Liz Cheney announced Tuesday that she will run for the Wyoming Senate seat currently occupied by three-term Sen. Mike Enzi (R). Enzi is very conservative, but so low-profile as to be invisible. He is not associated with any significant legislative accomplishment. Cheney released a video explaining her views and rationale for running:

Moreover, in 2007, with troops in the field, Enzi sided with liberal Democrats including Sens. Hillary Clinton (N.Y.) and Barack Obama (Ill.) to cut off funding for the Iraq war just as the surge was turning the tide. He was one of only 14 senators, and three Republicans, to oppose the appropriations bill. Perhaps his willingness to leave the troops high and dry is why Sen. Rand Paul (R-Ky.) has so vigorously endorsed him.

But to be candid, Enzi’s voting record is not problematic; he’s simply been a go-alonger with no record of leadership on much of anything. If he didn’t have a primary challenger, Wyoming voters would have no real reason to dump him. But the question Cheney poses is whether the voters can do better.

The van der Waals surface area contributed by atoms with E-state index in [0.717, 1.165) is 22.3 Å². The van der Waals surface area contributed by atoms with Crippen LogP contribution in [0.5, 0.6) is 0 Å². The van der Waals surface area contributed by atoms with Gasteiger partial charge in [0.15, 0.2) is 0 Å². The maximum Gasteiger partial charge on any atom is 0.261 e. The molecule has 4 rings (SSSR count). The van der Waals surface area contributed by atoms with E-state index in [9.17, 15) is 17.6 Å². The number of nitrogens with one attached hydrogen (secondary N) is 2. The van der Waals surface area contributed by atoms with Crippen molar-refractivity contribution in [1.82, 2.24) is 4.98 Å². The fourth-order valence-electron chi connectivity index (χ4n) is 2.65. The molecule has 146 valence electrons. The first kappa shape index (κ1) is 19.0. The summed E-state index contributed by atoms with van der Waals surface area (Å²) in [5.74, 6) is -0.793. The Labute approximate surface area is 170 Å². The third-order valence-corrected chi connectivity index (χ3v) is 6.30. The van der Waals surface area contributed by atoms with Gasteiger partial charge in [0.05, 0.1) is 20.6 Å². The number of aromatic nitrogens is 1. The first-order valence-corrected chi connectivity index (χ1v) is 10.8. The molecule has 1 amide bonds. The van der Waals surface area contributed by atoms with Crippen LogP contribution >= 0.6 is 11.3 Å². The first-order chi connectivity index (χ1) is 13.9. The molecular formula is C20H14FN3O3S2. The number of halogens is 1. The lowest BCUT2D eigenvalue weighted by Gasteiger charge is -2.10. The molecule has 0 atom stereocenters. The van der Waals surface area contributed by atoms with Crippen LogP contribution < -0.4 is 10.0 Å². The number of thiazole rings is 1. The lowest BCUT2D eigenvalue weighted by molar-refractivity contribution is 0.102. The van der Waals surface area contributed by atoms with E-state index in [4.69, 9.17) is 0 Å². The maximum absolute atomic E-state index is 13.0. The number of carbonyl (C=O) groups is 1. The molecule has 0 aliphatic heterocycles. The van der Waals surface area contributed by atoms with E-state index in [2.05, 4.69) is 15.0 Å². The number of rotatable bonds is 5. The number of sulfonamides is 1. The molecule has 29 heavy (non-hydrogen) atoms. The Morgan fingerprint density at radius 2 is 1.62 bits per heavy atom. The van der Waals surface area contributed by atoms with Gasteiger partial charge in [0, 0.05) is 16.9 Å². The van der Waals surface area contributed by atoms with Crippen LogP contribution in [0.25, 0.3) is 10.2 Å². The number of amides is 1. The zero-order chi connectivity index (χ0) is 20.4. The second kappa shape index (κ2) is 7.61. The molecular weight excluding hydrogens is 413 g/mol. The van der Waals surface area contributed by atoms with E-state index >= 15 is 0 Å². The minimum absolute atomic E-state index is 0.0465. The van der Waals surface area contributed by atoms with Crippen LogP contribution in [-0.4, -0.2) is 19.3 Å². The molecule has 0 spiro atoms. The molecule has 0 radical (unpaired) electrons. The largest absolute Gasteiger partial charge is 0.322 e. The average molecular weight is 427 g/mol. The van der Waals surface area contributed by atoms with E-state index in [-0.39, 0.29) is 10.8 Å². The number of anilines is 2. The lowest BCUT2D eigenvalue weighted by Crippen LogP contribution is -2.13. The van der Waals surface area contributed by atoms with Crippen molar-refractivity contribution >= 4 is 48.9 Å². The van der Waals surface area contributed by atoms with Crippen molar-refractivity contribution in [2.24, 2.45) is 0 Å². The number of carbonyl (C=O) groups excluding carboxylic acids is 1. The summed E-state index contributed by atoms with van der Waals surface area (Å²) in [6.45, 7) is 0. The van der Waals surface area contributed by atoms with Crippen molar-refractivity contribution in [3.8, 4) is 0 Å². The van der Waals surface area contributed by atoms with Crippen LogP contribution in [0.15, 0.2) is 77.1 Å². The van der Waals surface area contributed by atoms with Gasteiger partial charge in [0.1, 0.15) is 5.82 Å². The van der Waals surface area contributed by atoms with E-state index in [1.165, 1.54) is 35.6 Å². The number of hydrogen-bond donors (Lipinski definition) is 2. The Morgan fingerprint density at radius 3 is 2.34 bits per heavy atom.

In one regard, there is no doubt that Cheney would bring something more to the Senate: gravitas and expertise on national security. Foreign policy experts and former officials on the right will concede off the record that expertise and vigor on national security is becoming more and more scarce in the Senate. Jon Kyl (R-Ariz.) and Joe Lieberman (I-Conn.) have retired. Moderate Democrats with centrist views on national security (such as Evan Bayh) have left, as well. In their place is a growing mass of extreme isolationists and gleeful slashers of the Pentagon budget. Like Sen. Kelly Ayotte (R-N.H.), Cheney would represent a much-needed new generation of pro-defense Republicans (as would Rep. Tom Cotton of Arkansas, should he challenge two-term Sen. Mark Pryor next year).

To the extent Cheney has a platform to discuss national security, she would make a significant contribution to the debate taking place on the right. It isn’t clear that the Wyoming race will turn on national security, but even forcing Enzi to articulate a robust view of America’s role in the world would be a positive development.